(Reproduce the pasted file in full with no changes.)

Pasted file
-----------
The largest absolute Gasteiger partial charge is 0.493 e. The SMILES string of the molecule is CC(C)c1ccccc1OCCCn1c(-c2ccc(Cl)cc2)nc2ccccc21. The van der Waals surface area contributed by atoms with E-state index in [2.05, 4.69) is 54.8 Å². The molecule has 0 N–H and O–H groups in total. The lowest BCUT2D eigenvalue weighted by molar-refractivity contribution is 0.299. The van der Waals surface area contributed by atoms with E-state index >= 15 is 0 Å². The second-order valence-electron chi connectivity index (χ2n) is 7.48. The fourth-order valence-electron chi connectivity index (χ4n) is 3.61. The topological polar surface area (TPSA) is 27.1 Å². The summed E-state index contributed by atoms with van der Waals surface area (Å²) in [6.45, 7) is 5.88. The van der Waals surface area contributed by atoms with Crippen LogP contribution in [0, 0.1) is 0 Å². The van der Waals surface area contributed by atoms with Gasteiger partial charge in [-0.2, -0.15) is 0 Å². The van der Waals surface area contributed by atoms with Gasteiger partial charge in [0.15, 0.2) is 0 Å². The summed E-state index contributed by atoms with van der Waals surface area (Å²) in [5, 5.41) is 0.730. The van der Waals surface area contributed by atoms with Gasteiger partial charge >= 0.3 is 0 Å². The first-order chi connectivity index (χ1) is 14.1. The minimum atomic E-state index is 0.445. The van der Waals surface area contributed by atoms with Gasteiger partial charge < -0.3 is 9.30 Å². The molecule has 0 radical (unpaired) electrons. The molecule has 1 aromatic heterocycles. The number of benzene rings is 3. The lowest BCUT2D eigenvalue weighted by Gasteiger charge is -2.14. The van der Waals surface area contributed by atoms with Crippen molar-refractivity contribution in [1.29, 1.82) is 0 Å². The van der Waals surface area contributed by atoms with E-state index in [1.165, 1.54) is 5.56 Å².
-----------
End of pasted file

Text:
The largest absolute Gasteiger partial charge is 0.493 e. The SMILES string of the molecule is CC(C)c1ccccc1OCCCn1c(-c2ccc(Cl)cc2)nc2ccccc21. The van der Waals surface area contributed by atoms with E-state index in [2.05, 4.69) is 54.8 Å². The molecule has 0 N–H and O–H groups in total. The lowest BCUT2D eigenvalue weighted by molar-refractivity contribution is 0.299. The van der Waals surface area contributed by atoms with E-state index >= 15 is 0 Å². The second-order valence-electron chi connectivity index (χ2n) is 7.48. The fourth-order valence-electron chi connectivity index (χ4n) is 3.61. The topological polar surface area (TPSA) is 27.1 Å². The summed E-state index contributed by atoms with van der Waals surface area (Å²) in [6.45, 7) is 5.88. The van der Waals surface area contributed by atoms with Crippen LogP contribution in [0, 0.1) is 0 Å². The van der Waals surface area contributed by atoms with Gasteiger partial charge in [-0.2, -0.15) is 0 Å². The van der Waals surface area contributed by atoms with Gasteiger partial charge in [0.15, 0.2) is 0 Å². The summed E-state index contributed by atoms with van der Waals surface area (Å²) in [5, 5.41) is 0.730. The van der Waals surface area contributed by atoms with Gasteiger partial charge >= 0.3 is 0 Å². The first-order chi connectivity index (χ1) is 14.1. The minimum atomic E-state index is 0.445. The van der Waals surface area contributed by atoms with Gasteiger partial charge < -0.3 is 9.30 Å². The molecule has 0 radical (unpaired) electrons. The molecule has 1 aromatic heterocycles. The number of benzene rings is 3. The lowest BCUT2D eigenvalue weighted by Gasteiger charge is -2.14. The van der Waals surface area contributed by atoms with Crippen molar-refractivity contribution in [1.29, 1.82) is 0 Å². The van der Waals surface area contributed by atoms with E-state index in [1.165, 1.54) is 5.56 Å².